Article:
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Erection towers are simple structures that are commonly employed at building construction sites. A basic erection tower is a temporary framework of scaffolding that is created for the sole purpose of aiding in the construction of a permanent building. Towers of this type can be used to support workers, or as a means of maneuvering building materials into place with the use of a hoist or crane.
A basic erection tower construction involves the use of solid metal pipes to create the basic framework. Usually, the pipe sections are threaded to allow for easy connection between sections. Holes are drilled into the pipes at precise points, making it possible to join the sections at several different angles. This makes it easy to adapt the configuration of the tower to suit the current needs of the construction process.
Along with the metal scaffolding, wood planking is often used in the general design. The planking effectively creates secure walkways for construction professionals to move about while working on various sections of the building construction. At the same time, the use of sturdy wood planking makes it possible to create surfaces where flats of building materials can be placed with the use of a crane or hoist. This allows the crew working on the building to have what they need at hand, eliminating the need to constantly climb up and down the tower scaffolding.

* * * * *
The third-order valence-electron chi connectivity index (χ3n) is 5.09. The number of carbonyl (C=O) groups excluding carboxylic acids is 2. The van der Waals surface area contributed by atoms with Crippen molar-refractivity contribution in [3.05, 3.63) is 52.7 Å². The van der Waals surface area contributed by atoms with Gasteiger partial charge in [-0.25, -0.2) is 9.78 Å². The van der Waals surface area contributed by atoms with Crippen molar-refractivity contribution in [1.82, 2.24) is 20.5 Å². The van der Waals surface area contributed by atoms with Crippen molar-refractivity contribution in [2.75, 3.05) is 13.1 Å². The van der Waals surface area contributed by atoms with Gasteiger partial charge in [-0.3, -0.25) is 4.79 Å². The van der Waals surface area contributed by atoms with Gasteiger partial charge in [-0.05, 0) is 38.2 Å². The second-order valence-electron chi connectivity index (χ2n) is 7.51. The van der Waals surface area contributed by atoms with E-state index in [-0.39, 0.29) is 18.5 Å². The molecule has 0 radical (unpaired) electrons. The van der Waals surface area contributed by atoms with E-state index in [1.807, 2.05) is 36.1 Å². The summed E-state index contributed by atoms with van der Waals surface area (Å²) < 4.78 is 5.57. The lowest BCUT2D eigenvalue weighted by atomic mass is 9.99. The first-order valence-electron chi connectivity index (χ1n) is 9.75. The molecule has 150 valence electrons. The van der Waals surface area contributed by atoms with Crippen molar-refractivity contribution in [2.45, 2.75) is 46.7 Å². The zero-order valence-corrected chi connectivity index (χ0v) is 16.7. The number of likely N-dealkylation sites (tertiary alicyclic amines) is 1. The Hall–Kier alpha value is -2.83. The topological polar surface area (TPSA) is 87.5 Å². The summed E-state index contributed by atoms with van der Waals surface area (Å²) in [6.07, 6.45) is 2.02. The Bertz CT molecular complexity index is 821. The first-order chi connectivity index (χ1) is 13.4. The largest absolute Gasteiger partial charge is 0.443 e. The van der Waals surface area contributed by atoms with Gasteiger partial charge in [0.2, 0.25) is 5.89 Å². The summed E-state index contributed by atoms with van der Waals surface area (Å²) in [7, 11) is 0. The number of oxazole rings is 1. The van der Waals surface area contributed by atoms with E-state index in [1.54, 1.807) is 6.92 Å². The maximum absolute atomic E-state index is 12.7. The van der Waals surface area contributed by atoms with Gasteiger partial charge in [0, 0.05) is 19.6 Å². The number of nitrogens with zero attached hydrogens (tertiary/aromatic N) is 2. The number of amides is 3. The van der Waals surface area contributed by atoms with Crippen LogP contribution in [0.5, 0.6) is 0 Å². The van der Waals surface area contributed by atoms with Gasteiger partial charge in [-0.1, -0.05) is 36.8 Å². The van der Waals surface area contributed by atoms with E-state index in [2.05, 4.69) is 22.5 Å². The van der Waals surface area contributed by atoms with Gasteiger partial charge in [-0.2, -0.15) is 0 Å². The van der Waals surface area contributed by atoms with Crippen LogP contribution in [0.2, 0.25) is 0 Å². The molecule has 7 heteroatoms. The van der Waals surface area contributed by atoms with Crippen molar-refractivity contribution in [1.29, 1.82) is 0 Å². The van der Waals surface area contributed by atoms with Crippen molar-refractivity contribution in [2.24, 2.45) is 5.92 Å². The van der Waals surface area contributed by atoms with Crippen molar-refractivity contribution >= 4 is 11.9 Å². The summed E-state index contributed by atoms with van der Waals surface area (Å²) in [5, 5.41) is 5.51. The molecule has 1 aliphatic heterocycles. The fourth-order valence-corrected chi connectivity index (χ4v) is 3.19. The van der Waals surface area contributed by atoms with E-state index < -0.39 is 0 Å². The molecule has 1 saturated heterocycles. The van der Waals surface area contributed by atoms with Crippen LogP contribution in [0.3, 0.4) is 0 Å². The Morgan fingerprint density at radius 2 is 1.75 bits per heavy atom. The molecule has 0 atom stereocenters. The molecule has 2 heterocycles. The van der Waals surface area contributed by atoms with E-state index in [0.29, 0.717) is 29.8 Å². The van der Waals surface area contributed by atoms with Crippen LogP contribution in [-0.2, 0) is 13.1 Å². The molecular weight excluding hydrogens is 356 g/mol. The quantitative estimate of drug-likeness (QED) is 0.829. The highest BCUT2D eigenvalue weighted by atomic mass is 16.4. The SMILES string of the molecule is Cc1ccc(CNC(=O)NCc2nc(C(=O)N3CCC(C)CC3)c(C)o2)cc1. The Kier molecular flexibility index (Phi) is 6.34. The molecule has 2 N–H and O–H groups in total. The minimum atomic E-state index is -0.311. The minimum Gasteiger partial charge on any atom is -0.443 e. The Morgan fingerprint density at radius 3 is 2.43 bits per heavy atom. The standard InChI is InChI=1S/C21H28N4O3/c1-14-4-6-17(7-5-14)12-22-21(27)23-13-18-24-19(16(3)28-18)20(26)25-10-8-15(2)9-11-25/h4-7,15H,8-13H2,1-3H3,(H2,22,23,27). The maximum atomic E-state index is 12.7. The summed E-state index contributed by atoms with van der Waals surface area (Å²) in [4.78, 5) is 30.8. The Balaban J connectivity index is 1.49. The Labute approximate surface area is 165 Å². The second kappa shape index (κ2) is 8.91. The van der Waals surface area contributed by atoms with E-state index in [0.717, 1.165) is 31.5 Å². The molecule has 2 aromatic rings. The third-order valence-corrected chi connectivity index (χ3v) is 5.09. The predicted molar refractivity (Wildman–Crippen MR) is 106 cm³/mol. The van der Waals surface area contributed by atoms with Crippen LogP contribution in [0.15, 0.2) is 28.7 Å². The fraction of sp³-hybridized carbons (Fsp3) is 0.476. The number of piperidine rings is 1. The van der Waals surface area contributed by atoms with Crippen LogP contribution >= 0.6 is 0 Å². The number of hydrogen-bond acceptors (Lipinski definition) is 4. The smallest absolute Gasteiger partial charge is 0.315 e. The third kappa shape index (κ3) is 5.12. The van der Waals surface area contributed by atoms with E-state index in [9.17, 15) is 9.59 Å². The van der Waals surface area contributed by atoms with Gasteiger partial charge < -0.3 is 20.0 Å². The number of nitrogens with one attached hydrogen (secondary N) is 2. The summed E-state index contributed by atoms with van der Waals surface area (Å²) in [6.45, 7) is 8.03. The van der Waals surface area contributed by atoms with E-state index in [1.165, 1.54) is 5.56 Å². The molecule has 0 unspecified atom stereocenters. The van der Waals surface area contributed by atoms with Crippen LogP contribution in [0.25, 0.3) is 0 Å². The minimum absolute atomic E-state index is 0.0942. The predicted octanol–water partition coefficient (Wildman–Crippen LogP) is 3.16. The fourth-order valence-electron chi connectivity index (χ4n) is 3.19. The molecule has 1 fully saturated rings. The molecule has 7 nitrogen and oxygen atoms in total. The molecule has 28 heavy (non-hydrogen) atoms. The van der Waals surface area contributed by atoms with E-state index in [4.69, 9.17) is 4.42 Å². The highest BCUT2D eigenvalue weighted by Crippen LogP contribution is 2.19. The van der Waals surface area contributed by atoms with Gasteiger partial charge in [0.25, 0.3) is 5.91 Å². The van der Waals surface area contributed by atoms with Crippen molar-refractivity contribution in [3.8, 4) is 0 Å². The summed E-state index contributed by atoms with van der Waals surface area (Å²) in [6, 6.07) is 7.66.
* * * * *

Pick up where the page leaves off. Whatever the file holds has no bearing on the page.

It is not unusual for tower cranes to be part of the erection tower design, especially when the construction project involves a building with more than a couple of stories. Erecting a tower crane still involves the same basic process and materials as any erection tower, but also requires the creation of reinforced sections that can support the weight of heavier machinery. The crane itself may be placed onto the framework, or simply be attached to the scaffolding, depending on the general condition of the job site and the design of the structure under construction.
When the erection tower is no longer required, the process for dismantling the sections usually begins at the upper levels of the scaffolding, and gradually moves toward ground level. While some construction companies discard the pipe sections after each project is completed, others choose to inspect the sections and retain those that were not bent or otherwise damaged during the latest use. Any sections that are retained are transported from the building site and stored until their next use.
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